The practical implications include delicate internal surgery and search-and-rescue scenarios, both arenas wherein robots that could transform as needed would shine, according to engineers at MIT who have worked on the project with firm Boston Dynamics, DARPA's ChemBot program, the Max Planck Society and State University of New York at Stony Brook.
"The MIT approach … involves taking a material or structure that's inherently soft and modifying it with another material that can phase change between hard and soft states. In this case, MIT is using a scaffold made of foam that's been coated with wax," says Evan Ackerman of IEEE Spectrum. "…When the wax is cold and solid, the foam structure is rigid, but if the wax is heated to soften it, the entire foam structure becomes soft as well.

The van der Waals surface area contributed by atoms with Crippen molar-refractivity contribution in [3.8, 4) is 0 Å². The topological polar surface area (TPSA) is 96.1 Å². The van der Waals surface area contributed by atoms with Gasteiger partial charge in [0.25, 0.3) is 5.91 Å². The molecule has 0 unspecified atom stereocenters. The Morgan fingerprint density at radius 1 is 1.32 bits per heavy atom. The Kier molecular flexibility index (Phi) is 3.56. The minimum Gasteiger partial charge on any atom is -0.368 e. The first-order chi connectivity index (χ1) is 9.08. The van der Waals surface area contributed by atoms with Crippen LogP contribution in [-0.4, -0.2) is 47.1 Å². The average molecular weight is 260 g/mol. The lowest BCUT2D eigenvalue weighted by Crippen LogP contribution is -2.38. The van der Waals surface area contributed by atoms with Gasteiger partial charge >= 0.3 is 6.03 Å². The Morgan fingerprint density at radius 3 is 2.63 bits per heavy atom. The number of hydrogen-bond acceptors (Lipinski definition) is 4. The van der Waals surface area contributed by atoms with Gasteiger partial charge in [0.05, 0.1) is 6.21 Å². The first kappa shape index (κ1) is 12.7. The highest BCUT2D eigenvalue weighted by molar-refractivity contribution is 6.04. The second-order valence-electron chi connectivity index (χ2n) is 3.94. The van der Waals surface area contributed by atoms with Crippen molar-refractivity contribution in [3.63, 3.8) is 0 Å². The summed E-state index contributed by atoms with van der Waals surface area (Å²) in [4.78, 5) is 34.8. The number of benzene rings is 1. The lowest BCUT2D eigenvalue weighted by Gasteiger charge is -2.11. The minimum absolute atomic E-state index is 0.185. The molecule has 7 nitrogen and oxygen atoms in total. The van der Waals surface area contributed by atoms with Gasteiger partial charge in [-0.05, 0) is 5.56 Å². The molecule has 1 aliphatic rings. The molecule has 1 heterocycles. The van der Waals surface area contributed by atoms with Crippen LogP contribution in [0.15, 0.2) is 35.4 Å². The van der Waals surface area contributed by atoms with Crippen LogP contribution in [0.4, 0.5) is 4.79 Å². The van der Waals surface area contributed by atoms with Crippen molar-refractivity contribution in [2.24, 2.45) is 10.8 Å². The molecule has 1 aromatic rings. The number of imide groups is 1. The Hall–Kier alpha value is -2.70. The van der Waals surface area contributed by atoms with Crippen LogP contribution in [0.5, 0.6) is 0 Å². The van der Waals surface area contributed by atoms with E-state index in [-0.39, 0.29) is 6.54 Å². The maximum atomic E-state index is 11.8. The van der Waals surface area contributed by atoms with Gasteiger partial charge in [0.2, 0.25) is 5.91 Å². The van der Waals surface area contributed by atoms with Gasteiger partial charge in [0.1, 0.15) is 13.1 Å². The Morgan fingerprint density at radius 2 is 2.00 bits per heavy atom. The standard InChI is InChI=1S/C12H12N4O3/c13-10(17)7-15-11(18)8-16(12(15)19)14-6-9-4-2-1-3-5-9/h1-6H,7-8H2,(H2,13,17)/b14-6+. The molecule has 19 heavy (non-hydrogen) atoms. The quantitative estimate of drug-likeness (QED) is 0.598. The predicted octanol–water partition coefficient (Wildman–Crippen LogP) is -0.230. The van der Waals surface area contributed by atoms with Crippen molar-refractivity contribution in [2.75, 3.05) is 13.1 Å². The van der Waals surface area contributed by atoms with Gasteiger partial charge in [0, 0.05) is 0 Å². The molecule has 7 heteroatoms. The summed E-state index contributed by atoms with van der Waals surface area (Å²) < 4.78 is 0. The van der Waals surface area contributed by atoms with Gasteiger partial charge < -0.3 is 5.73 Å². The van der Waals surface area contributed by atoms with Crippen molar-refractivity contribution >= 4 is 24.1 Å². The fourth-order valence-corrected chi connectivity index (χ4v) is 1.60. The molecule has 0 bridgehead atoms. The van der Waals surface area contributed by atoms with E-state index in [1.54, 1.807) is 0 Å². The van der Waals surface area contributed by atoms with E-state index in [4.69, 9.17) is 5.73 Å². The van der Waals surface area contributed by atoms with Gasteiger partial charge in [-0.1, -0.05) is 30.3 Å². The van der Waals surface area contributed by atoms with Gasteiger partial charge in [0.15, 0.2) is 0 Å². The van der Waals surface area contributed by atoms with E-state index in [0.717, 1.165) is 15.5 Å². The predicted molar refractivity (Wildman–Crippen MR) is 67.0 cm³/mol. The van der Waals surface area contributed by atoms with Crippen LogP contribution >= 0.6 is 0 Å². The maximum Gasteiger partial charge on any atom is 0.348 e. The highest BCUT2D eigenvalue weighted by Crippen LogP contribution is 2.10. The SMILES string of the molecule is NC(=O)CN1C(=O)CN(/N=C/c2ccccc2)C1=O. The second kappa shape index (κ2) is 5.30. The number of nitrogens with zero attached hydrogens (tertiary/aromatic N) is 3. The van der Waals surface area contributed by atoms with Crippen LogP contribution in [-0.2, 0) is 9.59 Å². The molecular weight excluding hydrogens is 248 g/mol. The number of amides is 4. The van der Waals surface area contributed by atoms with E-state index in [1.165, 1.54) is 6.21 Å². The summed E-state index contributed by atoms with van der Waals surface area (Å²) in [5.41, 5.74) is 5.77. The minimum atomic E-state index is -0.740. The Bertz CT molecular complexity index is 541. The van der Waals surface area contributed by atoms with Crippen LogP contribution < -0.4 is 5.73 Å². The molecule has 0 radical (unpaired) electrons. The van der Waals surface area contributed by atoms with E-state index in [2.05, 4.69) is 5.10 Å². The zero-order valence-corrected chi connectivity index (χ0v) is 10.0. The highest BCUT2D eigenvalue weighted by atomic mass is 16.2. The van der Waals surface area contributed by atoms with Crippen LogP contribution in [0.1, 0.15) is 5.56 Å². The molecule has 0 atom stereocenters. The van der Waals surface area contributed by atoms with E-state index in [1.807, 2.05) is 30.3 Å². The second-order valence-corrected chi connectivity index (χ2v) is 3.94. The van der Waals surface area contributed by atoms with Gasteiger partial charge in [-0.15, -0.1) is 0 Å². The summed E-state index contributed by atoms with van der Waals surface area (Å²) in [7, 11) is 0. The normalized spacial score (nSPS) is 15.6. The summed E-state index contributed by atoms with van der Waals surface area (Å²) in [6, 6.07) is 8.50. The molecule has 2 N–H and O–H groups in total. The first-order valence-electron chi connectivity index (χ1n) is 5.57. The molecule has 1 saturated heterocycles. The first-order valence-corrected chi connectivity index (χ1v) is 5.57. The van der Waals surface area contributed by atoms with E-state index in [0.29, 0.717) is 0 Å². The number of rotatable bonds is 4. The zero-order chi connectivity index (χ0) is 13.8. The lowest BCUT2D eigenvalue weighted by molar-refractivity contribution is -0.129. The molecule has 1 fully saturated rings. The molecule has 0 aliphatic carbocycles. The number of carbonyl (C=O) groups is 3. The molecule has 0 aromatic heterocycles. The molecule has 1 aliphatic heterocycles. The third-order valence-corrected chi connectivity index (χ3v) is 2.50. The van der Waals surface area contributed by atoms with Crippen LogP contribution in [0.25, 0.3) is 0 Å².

"The researchers also demonstrated that by selectively deforming parts of a structure, they could create joints and make the structure move using a cable...wax is one of the easier and safer materials to use for this purpose, although there are many other options, like liquid metals or…fluids that respond to magnetic and electrical fields."
Other observers, including Darrell Etherington of TechCrunch, have compared this cyber-versatility to that of the infamous T-1000 shapeshifting robot created by Skynet in Terminator 2: Judgement Day: "…the robots using this material heat the wax in their structure to make it malleable with current run through an embedded wire. This has the side benefit of also repairing any damage sustained to the structure while it’s in its hard state” as does T-1000 of the Terminator film franchise.
"It's not quite liquid metal, but the researches behind the project do suggest that the wax could be replaced by a stronger substance like solder in future versions."